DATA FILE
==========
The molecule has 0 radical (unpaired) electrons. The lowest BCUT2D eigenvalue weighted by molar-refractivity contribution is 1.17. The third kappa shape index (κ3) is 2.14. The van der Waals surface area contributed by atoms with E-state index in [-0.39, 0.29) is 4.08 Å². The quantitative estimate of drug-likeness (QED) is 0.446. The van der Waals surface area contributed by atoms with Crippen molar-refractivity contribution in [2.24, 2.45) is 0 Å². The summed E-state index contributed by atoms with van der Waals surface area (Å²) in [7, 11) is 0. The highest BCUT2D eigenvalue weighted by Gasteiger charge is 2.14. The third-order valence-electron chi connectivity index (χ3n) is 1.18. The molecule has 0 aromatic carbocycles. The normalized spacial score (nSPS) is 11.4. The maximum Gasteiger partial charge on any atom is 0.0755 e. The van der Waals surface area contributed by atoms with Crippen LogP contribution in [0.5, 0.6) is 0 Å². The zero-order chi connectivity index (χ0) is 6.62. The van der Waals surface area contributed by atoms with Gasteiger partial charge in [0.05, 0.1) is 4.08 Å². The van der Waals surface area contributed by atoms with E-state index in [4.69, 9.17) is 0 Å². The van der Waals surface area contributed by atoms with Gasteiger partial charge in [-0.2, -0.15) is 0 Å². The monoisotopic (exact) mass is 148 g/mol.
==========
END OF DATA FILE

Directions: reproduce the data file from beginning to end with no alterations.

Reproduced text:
The molecule has 0 radical (unpaired) electrons. The lowest BCUT2D eigenvalue weighted by molar-refractivity contribution is 1.17. The third kappa shape index (κ3) is 2.14. The van der Waals surface area contributed by atoms with E-state index in [-0.39, 0.29) is 4.08 Å². The quantitative estimate of drug-likeness (QED) is 0.446. The van der Waals surface area contributed by atoms with Crippen molar-refractivity contribution in [2.24, 2.45) is 0 Å². The summed E-state index contributed by atoms with van der Waals surface area (Å²) in [7, 11) is 0. The highest BCUT2D eigenvalue weighted by Gasteiger charge is 2.14. The third-order valence-electron chi connectivity index (χ3n) is 1.18. The molecule has 0 aromatic carbocycles. The normalized spacial score (nSPS) is 11.4. The maximum Gasteiger partial charge on any atom is 0.0755 e. The van der Waals surface area contributed by atoms with Crippen LogP contribution in [0.5, 0.6) is 0 Å². The zero-order chi connectivity index (χ0) is 6.62. The van der Waals surface area contributed by atoms with Gasteiger partial charge in [0.05, 0.1) is 4.08 Å². The van der Waals surface area contributed by atoms with E-state index in [4.69, 9.17) is 0 Å². The van der Waals surface area contributed by atoms with Gasteiger partial charge in [-0.2, -0.15) is 0 Å². The monoisotopic (exact) mass is 148 g/mol.